Fanny Bag Check!
People watching at amusement parks is a sport
As a kid, my summer vacation itinerary consisted of three things: 1) little league baseball games at Mooney Park 2) flashlight tag at dusk with Rivershannon Drive's finest 3) and trips to the amusement park, more specifically Cedar Point.
Now when one enters the pearly gates of their favorite amusement park, they are guaranteed to encounter specific classes of ride warriors. My favorites include:
1) Those rocking the fanny pack
2) Those donning the latest in "I'm with stupid" threads (matching shirts also apply)
3) Those who frequent amusement parks to play the carnival games first thing in the morning only to get stuck lugging an oversized stuffed St. Bernard around the park for 8 hours while the heat index is approaching 105 degrees
This is not a joke. This is law. Every trip to the amusement park includes a special cameo from each of the preceding characters. It's as if they were signed to a contract in some backroom meeting to appear in amusement parks every summer.
Major League Baseball's recent behavior suggests their coaching carousel follows the same set of principles. For as each manager is fired, the same three or four faces hit the front page ready for the interview process to begin.
We just witnessed this the last few weeks in Baltimore and Florida. The Orioles fired Dave Trembley and brought in Buck Showalter and Eric Wedge for interviews.
The Marlins told Fredi Gonzalez his services would no longer be needed and showed him the door. Within 48-hours, Bobby Valentine's name was swirling around South Beach.
Media reports and repetitive rhetoric have forced our psyches to accept the fact these few good men are the best options. Unlike collegiate athletes working their way into rookie ball, up through the minors until they reach the big show, it seems managerial positions in MLB are harder to acquire than the neon-yellow pouches wrapped around that woman's waist.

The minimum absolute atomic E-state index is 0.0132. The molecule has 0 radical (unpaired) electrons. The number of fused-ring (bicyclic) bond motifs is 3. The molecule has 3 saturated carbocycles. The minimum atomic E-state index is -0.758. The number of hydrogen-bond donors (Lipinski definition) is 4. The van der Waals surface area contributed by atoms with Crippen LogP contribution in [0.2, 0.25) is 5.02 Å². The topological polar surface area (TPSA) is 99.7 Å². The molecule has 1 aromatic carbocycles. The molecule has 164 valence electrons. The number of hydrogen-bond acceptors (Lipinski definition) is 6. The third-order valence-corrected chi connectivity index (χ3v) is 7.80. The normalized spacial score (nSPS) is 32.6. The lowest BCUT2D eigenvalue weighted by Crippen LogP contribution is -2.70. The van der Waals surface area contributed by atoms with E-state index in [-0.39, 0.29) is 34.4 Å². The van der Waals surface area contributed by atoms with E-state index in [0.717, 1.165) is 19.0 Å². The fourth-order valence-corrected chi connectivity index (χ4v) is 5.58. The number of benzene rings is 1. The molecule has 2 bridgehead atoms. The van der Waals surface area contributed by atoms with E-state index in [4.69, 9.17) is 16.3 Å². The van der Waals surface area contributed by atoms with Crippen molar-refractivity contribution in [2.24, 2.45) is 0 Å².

Whatifsports.com MLB insider, and former general manager, Jim Bowden tried to help me, and most likely a lot of you, understand why a managerial fraternity seems to exist within baseball where a fraction of the coaches possess the experience for the job.
"Unlike a lot of positions in America where there might be a million people qualified or 500k people qualified, how many are really qualified to be a major league manager?" Bowden asked. "The problem is it's a very small pool. It's not a matter of it's a fraternity and people are trying to hire their friends. People (Front offices) try to hire people who have spent their life in baseball. That's why you see the same names pop up."
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Jim Leyland won the 1997 World Series with the Marlins only to lose 108 games the following season. After stepping away from baseball for 7 years, Leyland came back to manage the Detroit Tigers. In his first season, one of those familiar faces led the Motor City Kitties to the American League pennant. This grizzled vets' managerial experience will always push him to the front of the line until he wants to retire.
"You want people who have learned from their failures," Bowden said. "That's why you see the same people pop up. We've seen great managers lose 100 games and those same managers win world championships. We've seen great managers get fired, like Joe Torre, and go on to win world championships."
BALTIMORE AND FLORIDA UPDATE AS OF 7/1/10
Sources down in the Marlins' camp say although Bobby Valentine is not going to manage the fish this season, don't be surprised to see him hired before the start of the 2011 season. A lot depends on the success of Edwin Rodriguez who was just named Florida's manager for the rest of the season.
In Baltimore, Eric Wedge is the leader in the clubhouse to take over the Orioles. He and Buck Showalter both interviewed for the position over the last two weeks.
"(Baltimore general manager) Andy (MacPhail) has to decide what he thinks is the best for that club," Bowden said. "What style is going to be lead and develop the team? They aren't going to win quickly. Who can develop the young kids they do have quickly? Who has the patience to work with him and the front office to build a team the way Andy McPahil wants it?"
Think of the Orioles as that kid at the amusement park with the electric green Mohawk waiting in line for a funnel cake.
They are still trying to discover who they are.
Ryan Fowler is the Content Manager for Whatifsports.com. He can be reached at firstname.lastname@example.org.
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